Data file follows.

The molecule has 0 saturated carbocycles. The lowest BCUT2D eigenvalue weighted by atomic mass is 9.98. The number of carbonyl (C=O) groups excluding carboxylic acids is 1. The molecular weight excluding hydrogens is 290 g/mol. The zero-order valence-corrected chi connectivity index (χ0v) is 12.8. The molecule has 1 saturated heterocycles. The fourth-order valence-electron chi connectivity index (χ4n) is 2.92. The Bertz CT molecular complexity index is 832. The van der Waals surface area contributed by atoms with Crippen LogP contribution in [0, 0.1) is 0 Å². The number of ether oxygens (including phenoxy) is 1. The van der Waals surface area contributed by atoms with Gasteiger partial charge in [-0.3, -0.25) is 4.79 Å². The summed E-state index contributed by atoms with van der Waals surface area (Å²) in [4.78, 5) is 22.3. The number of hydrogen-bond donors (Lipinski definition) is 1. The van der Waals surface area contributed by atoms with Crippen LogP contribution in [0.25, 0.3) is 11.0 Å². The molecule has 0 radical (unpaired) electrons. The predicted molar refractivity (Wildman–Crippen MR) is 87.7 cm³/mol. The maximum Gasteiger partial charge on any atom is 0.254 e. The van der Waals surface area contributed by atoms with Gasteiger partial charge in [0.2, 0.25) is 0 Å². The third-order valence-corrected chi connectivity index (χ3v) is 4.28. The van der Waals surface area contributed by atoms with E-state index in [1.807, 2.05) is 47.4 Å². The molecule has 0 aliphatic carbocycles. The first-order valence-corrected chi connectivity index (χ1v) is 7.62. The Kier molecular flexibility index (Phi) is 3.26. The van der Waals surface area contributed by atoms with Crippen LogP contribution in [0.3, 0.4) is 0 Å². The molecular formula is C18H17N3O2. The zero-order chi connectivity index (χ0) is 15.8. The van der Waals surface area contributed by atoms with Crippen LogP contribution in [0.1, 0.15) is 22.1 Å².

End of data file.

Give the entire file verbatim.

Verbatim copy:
The molecule has 0 saturated carbocycles. The lowest BCUT2D eigenvalue weighted by atomic mass is 9.98. The number of carbonyl (C=O) groups excluding carboxylic acids is 1. The molecular weight excluding hydrogens is 290 g/mol. The zero-order valence-corrected chi connectivity index (χ0v) is 12.8. The molecule has 1 saturated heterocycles. The fourth-order valence-electron chi connectivity index (χ4n) is 2.92. The Bertz CT molecular complexity index is 832. The van der Waals surface area contributed by atoms with Crippen LogP contribution in [0, 0.1) is 0 Å². The number of ether oxygens (including phenoxy) is 1. The van der Waals surface area contributed by atoms with Gasteiger partial charge in [-0.3, -0.25) is 4.79 Å². The summed E-state index contributed by atoms with van der Waals surface area (Å²) in [4.78, 5) is 22.3. The number of hydrogen-bond donors (Lipinski definition) is 1. The van der Waals surface area contributed by atoms with Crippen LogP contribution in [0.25, 0.3) is 11.0 Å². The molecule has 0 radical (unpaired) electrons. The predicted molar refractivity (Wildman–Crippen MR) is 87.7 cm³/mol. The maximum Gasteiger partial charge on any atom is 0.254 e. The van der Waals surface area contributed by atoms with Gasteiger partial charge in [0.2, 0.25) is 0 Å². The third-order valence-corrected chi connectivity index (χ3v) is 4.28. The van der Waals surface area contributed by atoms with E-state index in [1.807, 2.05) is 47.4 Å². The molecule has 0 aliphatic carbocycles. The first-order valence-corrected chi connectivity index (χ1v) is 7.62. The Kier molecular flexibility index (Phi) is 3.26. The van der Waals surface area contributed by atoms with Crippen LogP contribution in [0.3, 0.4) is 0 Å². The molecular formula is C18H17N3O2. The zero-order chi connectivity index (χ0) is 15.8. The van der Waals surface area contributed by atoms with Crippen LogP contribution in [0.1, 0.15) is 22.1 Å².